In late March, Jerrod Heard found himself in an unexpected position — catching passes at the Texas Pro Day instead of throwing them.
A little less than seven years ago, Heard committed to the Texas Longhorns and offensive coordinator Bryan Harsin. By the time he signed with the Horns in 2014 as the nation’s No. 2 dual-threat quarterback, Harsin was long gone and the brief Major Applewhite era had ended with the resignation of Mack Brown several weeks before. Charlie Strong was his head coach and Shawn Watson effectively his offensive coordinator in everything but name.
When Heard briefly earned the title of “the most important player in college football” in a reactive Vice article that hasn’t exactly stood the test of time, it was after his electric performance against Cal that earned him a place in the Texas record books. The play caller at the time, Jay Norvell, only stayed in Austin for a matter of weeks and Heard’s time at quarterback was limited, too — by the time preseason camp started the following August, Heard was a wide receiver for Sterlin Gilbert.
The initial returns were positive, as Heard had two catches for 73 yards against Notre Dame in his first game as a wide receiver, then finished tied for the team lead in touchdown receptions with three in 2016.
The arrival of Tom Herman that November meant yet another coaching change for Heard, who was used to them by then. Heard’s production decreased under the new staff, though, as he recorded 20 catches for 156 yards and a touchdown and ended his career with only 13 catches for 115 yards as a senior.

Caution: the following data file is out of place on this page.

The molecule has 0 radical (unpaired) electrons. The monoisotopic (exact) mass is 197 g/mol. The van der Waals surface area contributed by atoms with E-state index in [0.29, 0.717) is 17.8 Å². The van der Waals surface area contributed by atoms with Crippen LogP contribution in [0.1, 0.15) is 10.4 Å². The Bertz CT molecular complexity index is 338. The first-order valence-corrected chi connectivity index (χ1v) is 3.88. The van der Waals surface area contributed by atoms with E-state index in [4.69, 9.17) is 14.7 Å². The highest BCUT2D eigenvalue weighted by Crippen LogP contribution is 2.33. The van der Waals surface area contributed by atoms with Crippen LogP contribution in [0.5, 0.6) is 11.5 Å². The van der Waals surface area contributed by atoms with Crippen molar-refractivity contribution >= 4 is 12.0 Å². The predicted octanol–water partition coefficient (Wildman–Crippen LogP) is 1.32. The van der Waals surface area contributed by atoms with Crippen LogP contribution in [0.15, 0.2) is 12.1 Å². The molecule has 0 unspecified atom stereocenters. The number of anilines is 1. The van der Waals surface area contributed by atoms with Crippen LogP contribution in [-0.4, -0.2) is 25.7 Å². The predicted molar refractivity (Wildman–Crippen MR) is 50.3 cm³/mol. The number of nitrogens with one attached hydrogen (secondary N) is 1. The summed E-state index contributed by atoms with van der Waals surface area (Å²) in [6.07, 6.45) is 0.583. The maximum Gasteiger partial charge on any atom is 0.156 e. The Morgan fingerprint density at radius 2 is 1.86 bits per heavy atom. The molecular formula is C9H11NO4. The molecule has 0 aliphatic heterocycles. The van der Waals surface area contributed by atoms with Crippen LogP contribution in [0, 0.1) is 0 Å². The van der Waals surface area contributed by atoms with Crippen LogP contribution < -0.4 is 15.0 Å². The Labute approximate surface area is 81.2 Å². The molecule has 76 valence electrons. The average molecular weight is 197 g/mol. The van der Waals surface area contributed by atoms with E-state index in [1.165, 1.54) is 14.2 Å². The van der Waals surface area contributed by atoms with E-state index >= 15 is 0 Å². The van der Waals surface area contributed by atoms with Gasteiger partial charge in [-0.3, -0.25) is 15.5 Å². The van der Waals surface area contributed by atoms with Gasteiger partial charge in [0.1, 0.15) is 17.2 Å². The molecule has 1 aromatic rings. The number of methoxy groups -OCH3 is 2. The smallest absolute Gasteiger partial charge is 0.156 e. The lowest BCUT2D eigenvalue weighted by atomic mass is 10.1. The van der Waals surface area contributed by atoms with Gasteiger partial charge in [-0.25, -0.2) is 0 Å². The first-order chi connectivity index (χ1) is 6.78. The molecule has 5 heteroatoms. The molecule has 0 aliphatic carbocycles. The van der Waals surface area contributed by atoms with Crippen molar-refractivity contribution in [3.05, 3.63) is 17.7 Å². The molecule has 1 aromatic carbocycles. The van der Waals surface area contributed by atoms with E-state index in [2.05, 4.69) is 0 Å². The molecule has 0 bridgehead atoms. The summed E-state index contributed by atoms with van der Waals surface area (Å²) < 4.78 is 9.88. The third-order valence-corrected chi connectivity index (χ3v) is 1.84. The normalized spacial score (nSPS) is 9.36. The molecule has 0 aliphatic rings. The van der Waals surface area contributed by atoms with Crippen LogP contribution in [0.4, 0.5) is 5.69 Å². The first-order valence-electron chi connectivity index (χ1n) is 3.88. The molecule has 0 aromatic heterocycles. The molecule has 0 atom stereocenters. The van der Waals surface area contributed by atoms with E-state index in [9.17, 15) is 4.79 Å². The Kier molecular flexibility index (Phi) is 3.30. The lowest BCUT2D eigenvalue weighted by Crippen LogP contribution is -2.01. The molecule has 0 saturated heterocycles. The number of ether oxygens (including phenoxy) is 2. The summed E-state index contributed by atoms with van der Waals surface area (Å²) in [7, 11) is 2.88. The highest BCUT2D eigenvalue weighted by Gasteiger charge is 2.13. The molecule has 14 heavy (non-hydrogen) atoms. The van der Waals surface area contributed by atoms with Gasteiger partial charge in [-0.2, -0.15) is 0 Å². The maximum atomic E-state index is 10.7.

Still, Heard deserves credit for sacrificing the ability to play his longtime position for the betterment of the team and always remained focused on the Longhorns program instead of himself. He universally appreciated by his coaches and his teammates.
Now he’s attempting to find a spot on an NFL roster in a multi-faceted role.
“What I got word is that I’ll probably be a utility guy,” said Heard at the Texas Pro Day. “I can do everything — I can play inside or out. Special teams, I’ll have to make my mark there. I’m excited about that and I’m eager to take on that role. I think I’m athletic enough to do anything they ask me to do.”
The problem is that although Heard indicated he ran in the 4.4s during testing at the pro day, he didn’t have any kick returns or punt returns for the Longhorns and never recorded a tackle on special teams, the areas where he’ll need to have an impact to make a roster.
At 6’2 and 205 pounds, he also struggled as a blocker at times during his Texas career and didn’t show high-level hands or route-running ability.
During the pre-draft process, Heard said that he received some comparisons to New Orleans Saints all-purpose star Taysom Hill and there’s little doubt that Heard needs to find an organization willing to use him in multiple ways to make a roster.
“The league is moving in that direction, so I’m happy about that,” Heard said.
The difference is that Hill is 15 pounds heavier than Heard, which makes him effective in short-yardage situations and on special teams, so the former elite quarterback prospect has an uphill battle ahead of him.